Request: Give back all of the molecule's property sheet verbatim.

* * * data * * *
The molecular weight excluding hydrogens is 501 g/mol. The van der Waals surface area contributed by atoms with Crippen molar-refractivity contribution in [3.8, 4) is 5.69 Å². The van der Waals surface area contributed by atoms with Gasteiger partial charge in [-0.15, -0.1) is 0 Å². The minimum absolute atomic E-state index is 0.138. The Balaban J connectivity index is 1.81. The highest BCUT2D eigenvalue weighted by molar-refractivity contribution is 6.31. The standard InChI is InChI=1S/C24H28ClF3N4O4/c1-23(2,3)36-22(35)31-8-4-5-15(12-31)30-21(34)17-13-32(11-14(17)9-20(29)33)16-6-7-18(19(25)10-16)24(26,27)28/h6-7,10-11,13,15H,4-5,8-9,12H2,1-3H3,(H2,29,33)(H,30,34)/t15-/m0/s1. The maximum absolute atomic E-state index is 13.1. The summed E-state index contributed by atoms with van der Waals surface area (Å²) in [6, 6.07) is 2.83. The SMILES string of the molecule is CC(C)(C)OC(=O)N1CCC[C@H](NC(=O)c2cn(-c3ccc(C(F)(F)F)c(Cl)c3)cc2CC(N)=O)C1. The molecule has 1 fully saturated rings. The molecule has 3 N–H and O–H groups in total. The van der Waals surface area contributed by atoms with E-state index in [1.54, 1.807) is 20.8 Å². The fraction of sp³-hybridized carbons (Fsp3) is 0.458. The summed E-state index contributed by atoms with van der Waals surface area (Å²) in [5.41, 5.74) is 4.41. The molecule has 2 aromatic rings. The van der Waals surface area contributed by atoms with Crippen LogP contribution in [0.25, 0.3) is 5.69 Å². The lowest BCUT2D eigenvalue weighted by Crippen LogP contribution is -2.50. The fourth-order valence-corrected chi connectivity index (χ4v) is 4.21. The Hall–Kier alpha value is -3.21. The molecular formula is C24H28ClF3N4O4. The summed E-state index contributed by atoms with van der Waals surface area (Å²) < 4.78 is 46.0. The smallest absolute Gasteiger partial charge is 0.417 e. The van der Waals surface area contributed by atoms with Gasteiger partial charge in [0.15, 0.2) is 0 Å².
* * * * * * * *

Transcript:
The molecular weight excluding hydrogens is 501 g/mol. The van der Waals surface area contributed by atoms with Crippen molar-refractivity contribution in [3.8, 4) is 5.69 Å². The van der Waals surface area contributed by atoms with Gasteiger partial charge in [-0.15, -0.1) is 0 Å². The minimum absolute atomic E-state index is 0.138. The Balaban J connectivity index is 1.81. The highest BCUT2D eigenvalue weighted by molar-refractivity contribution is 6.31. The standard InChI is InChI=1S/C24H28ClF3N4O4/c1-23(2,3)36-22(35)31-8-4-5-15(12-31)30-21(34)17-13-32(11-14(17)9-20(29)33)16-6-7-18(19(25)10-16)24(26,27)28/h6-7,10-11,13,15H,4-5,8-9,12H2,1-3H3,(H2,29,33)(H,30,34)/t15-/m0/s1. The maximum absolute atomic E-state index is 13.1. The summed E-state index contributed by atoms with van der Waals surface area (Å²) in [6, 6.07) is 2.83. The SMILES string of the molecule is CC(C)(C)OC(=O)N1CCC[C@H](NC(=O)c2cn(-c3ccc(C(F)(F)F)c(Cl)c3)cc2CC(N)=O)C1. The molecule has 1 fully saturated rings. The molecule has 3 N–H and O–H groups in total. The van der Waals surface area contributed by atoms with E-state index in [1.54, 1.807) is 20.8 Å². The fraction of sp³-hybridized carbons (Fsp3) is 0.458. The summed E-state index contributed by atoms with van der Waals surface area (Å²) in [5.41, 5.74) is 4.41. The molecule has 2 aromatic rings. The van der Waals surface area contributed by atoms with Crippen LogP contribution in [0.25, 0.3) is 5.69 Å². The lowest BCUT2D eigenvalue weighted by Crippen LogP contribution is -2.50. The fourth-order valence-corrected chi connectivity index (χ4v) is 4.21. The Hall–Kier alpha value is -3.21. The molecular formula is C24H28ClF3N4O4. The summed E-state index contributed by atoms with van der Waals surface area (Å²) < 4.78 is 46.0. The smallest absolute Gasteiger partial charge is 0.417 e. The van der Waals surface area contributed by atoms with Gasteiger partial charge in [0.15, 0.2) is 0 Å².